Sign of the Horns


The sign of the horns is a hand gesture with a variety of meanings and uses in various cultures. It is formed by extending the index and little fingers while holding the middle and ring fingers down with the thumb. When confronted with unfortunate events, or simply when these are mentioned, the sign of the horns may be given to ward off bad luck. It is a more vulgar equivalent of ‘knocking on wood.’

One can also ‘touch iron’ (‘tocca ferro’) or touch one’s nose. Males in some countries may grab their testicles, which is considered very vulgar. In Peru one says ‘contra’ (‘against’). In the Dominican Republic the expression is ‘zafa,’ said against curses. All of these gestures are meant to conjure supernatural protection. However, the sign of horns is used in Brazil, Cuba, Italy, Portugal, Spain and Uruguay to indicate a man whose wife is unfaithful.

In Italy, pointing the index and little finger at someone is a common curse as well as an accusation of having an unfaithful wife (also note that a common italian word for cuckolded is ‘cornuto,’ which literally means ‘horned’). With fingers down, it is a common apotropaic (warding off spirits) gesture instead, by which superstitious people seek protection in unlucky situations (something like touching wood). Thus for example the President of the Italian Republic Giovanni Leone shocked the country when, while in Naples during an outbreak of cholera, he shook the hands of patients with one hand while with the other behind his back he made the corna. This act was well documented by the journalists and photographers who were right behind him, a fact that had escaped President Leone’s mind in that moment. The gesture was interpreted as especially offensive for the patients. It is much more common in southern Italy, and is typical in the popular culture of Naples, where President Leone was born.

The 1969 back album cover for ‘Witchcraft Destroys Minds & Reaps Souls’ by Chicago-based psychedelic-occult rock band Coven, led by singer Jinx Dawson, pictured Coven band members giving the ‘sign of the horns’ correctly and included a Black Mass poster showing members at a ritual making the sign. Starting in early 1968, Coven concerts always began and ended with Jinx giving the sign on stage.

On the cover of The Beatles’ ‘Yellow Submarine’ album (1969), the cartoon of John Lennon’s right hand is making the sign above Paul McCartney’s head. For many fans, this was one of the many ‘Paul is dead’ clues. Some may think it is possible that the cartoonist misrepresented the sign for ‘I love you,’ which is very similar and more in keeping with the band’s public message and image. However, the 1969 cartoon is based on many photos of John Lennon making the hand sign in 1967. One of these photos of Lennon doing the hand sign appears on the cover of a Beatles single release shortly after, making it the first time the hand sign appears on a rock release.

Beginning in the early 1970s, the horns were known to some as the ‘P-Funk sign’ to fans of Parliament-Funkadelic. It was used by George Clinton and Bootsy Collins as the password to the Mothership, a central element in Parliament’s science-fiction mythology, and fans used it in return to show their enthusiasm for the band. Collins is depicted showing the P-Funk sign on the cover of his 1977 album ‘Ahh… The Name Is Bootsy, Baby!’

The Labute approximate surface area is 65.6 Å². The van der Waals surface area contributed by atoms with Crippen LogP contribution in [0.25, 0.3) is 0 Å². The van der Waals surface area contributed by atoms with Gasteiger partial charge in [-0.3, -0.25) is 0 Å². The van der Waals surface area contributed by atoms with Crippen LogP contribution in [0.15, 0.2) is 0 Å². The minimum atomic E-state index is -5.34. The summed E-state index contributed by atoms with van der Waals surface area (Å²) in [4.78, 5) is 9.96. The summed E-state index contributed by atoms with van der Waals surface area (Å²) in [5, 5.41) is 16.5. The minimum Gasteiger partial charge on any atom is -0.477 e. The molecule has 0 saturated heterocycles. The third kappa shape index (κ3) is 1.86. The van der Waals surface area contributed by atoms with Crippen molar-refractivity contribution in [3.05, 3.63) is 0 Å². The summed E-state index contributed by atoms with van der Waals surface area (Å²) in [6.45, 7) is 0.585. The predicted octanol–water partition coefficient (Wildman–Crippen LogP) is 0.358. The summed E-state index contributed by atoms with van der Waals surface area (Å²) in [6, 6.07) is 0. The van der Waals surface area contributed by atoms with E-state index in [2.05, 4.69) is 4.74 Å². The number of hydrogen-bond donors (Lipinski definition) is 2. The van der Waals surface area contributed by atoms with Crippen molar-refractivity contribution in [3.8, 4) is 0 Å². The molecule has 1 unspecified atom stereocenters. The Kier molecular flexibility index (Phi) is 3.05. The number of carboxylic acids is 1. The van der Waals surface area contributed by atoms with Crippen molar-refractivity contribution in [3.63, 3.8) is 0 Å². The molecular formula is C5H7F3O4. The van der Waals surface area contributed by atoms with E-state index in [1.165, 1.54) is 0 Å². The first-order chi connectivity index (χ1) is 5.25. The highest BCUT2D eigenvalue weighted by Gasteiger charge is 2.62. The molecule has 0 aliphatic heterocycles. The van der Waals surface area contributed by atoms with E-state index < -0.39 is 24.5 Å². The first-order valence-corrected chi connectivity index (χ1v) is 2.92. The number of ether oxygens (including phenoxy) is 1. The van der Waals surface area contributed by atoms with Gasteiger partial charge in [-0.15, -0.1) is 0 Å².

It also has a variety of meanings in heavy metal subcultures, where it is known by a variety of terms, most commonly maloik, metal sign, or Leviathan Horns, among others. A 1985 article in ‘Circus’ by Ben Liemer states that Gene Simmons of Kiss was influenced by Blackie Lawless of W.A.S.P. in 1977 after watching Sister perform in Los Angeles. Blackie had come across a hand salute known as the corna in an occult book and had started using it during live performances. Though this is thought to be untrue as Gene can clearly be seen making the gesture in a well-known 1975 live concert filmed at the Winterland Ballroom, San Francisco.

Ronnie James Dio was known for popularizing the sign of the horns in heavy metal. His Italian grandmother used it to ward off the evil eye (which is known in the Italian culture as ‘malocchio’). Dio began using the sign soon after joining (1979) the metal band Black Sabbath. The previous singer in the band, Ozzy Osbourne, was rather well known at using the ‘peace’ sign at concerts, raising the index and middle finger in the form of a ‘V.’ Dio, in an attempt to connect with the fans, wanted to similarly use a hand gesture. However, not wanting to copy Osbourne, he chose to use the sign his grandmother always made. The horns became famous in metal concerts very soon after Black Sabbath’s first tour with Dio. The sign would later be appropriated by heavy metal fans under the name ‘maloik,’ a corruption of the original malocchio.

However, Terry ‘Geezer’ Butler of Black Sabbath can be seen ‘raising the horns’ in a photograph taken in 1971. This would indicate that the ‘horns’ and their association with metal occurred much earlier than either Gene Simmons or Ronnie James Dio suggests. In 2001 ‘’ asked Dio: ‘I want to ask you about something people have asked you about before but will no doubt continue to talk about, and that is the sign created by raising your index and little finger. Some call it the ‘evil eye.’ I would like to know if you were the first one to introduce this to the metal world and what this symbol represents to you?’ Dio responded, ‘I doubt very much if I would be the first one who ever did that. That’s like saying I invented the wheel, I’m sure someone did that at some other point. I think you’d have to say that I made it fashionable.’

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